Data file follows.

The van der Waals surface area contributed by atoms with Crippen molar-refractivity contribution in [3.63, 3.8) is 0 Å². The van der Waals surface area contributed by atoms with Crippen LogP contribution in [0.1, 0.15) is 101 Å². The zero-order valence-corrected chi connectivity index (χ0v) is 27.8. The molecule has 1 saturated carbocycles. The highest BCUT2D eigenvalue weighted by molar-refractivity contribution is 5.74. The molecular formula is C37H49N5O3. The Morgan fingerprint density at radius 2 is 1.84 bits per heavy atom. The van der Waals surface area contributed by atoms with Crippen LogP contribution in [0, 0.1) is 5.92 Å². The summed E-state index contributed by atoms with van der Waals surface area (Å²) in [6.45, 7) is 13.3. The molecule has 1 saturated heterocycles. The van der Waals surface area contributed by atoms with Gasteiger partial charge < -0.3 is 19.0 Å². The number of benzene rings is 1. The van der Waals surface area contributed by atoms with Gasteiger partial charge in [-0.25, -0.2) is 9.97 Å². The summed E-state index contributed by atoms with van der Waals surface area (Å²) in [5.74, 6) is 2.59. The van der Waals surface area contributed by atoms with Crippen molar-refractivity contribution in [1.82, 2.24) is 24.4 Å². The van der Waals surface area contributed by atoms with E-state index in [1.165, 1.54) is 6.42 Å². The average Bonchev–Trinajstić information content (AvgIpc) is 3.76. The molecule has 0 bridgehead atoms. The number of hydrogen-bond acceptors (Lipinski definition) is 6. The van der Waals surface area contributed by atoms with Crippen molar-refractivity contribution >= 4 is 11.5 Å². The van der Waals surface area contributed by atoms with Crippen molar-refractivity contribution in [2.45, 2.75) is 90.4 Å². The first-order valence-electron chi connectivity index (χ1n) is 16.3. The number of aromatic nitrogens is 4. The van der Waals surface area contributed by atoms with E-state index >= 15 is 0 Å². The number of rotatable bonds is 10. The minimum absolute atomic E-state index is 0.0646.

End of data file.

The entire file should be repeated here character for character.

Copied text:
The van der Waals surface area contributed by atoms with Crippen molar-refractivity contribution in [3.63, 3.8) is 0 Å². The van der Waals surface area contributed by atoms with Crippen LogP contribution in [0.1, 0.15) is 101 Å². The zero-order valence-corrected chi connectivity index (χ0v) is 27.8. The molecule has 1 saturated carbocycles. The highest BCUT2D eigenvalue weighted by molar-refractivity contribution is 5.74. The molecular formula is C37H49N5O3. The Morgan fingerprint density at radius 2 is 1.84 bits per heavy atom. The van der Waals surface area contributed by atoms with Crippen LogP contribution in [0, 0.1) is 5.92 Å². The summed E-state index contributed by atoms with van der Waals surface area (Å²) in [6.45, 7) is 13.3. The molecule has 1 saturated heterocycles. The van der Waals surface area contributed by atoms with Gasteiger partial charge < -0.3 is 19.0 Å². The number of benzene rings is 1. The van der Waals surface area contributed by atoms with Gasteiger partial charge in [-0.25, -0.2) is 9.97 Å². The summed E-state index contributed by atoms with van der Waals surface area (Å²) in [5.74, 6) is 2.59. The van der Waals surface area contributed by atoms with Crippen molar-refractivity contribution in [1.82, 2.24) is 24.4 Å². The van der Waals surface area contributed by atoms with E-state index in [1.165, 1.54) is 6.42 Å². The average Bonchev–Trinajstić information content (AvgIpc) is 3.76. The molecule has 0 bridgehead atoms. The number of hydrogen-bond acceptors (Lipinski definition) is 6. The van der Waals surface area contributed by atoms with Crippen molar-refractivity contribution >= 4 is 11.5 Å². The van der Waals surface area contributed by atoms with Crippen molar-refractivity contribution in [2.45, 2.75) is 90.4 Å². The first-order valence-electron chi connectivity index (χ1n) is 16.3. The number of aromatic nitrogens is 4. The van der Waals surface area contributed by atoms with E-state index >= 15 is 0 Å². The number of rotatable bonds is 10. The minimum absolute atomic E-state index is 0.0646.